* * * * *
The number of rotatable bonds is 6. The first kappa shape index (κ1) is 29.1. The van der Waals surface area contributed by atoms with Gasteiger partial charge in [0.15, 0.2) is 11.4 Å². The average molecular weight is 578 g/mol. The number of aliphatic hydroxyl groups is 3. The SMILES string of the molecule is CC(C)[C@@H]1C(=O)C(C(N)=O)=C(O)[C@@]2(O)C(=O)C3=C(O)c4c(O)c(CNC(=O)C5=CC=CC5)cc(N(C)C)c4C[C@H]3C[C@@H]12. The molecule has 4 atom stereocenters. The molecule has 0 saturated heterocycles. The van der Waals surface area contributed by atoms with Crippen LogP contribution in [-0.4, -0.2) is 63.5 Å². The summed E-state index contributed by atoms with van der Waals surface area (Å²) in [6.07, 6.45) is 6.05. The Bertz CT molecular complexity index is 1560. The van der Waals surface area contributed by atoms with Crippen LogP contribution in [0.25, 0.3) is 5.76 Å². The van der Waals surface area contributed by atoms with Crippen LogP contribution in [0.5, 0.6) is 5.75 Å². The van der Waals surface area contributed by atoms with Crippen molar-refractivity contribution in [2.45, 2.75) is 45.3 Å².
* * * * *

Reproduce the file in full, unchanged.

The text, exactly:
The number of rotatable bonds is 6. The first kappa shape index (κ1) is 29.1. The van der Waals surface area contributed by atoms with Gasteiger partial charge in [0.15, 0.2) is 11.4 Å². The average molecular weight is 578 g/mol. The number of aliphatic hydroxyl groups is 3. The SMILES string of the molecule is CC(C)[C@@H]1C(=O)C(C(N)=O)=C(O)[C@@]2(O)C(=O)C3=C(O)c4c(O)c(CNC(=O)C5=CC=CC5)cc(N(C)C)c4C[C@H]3C[C@@H]12. The molecule has 4 atom stereocenters. The molecule has 0 saturated heterocycles. The van der Waals surface area contributed by atoms with Crippen LogP contribution in [-0.4, -0.2) is 63.5 Å². The summed E-state index contributed by atoms with van der Waals surface area (Å²) in [6.07, 6.45) is 6.05. The Bertz CT molecular complexity index is 1560. The van der Waals surface area contributed by atoms with Crippen LogP contribution in [0.25, 0.3) is 5.76 Å². The van der Waals surface area contributed by atoms with Crippen LogP contribution in [0.5, 0.6) is 5.75 Å². The van der Waals surface area contributed by atoms with Crippen molar-refractivity contribution in [2.45, 2.75) is 45.3 Å².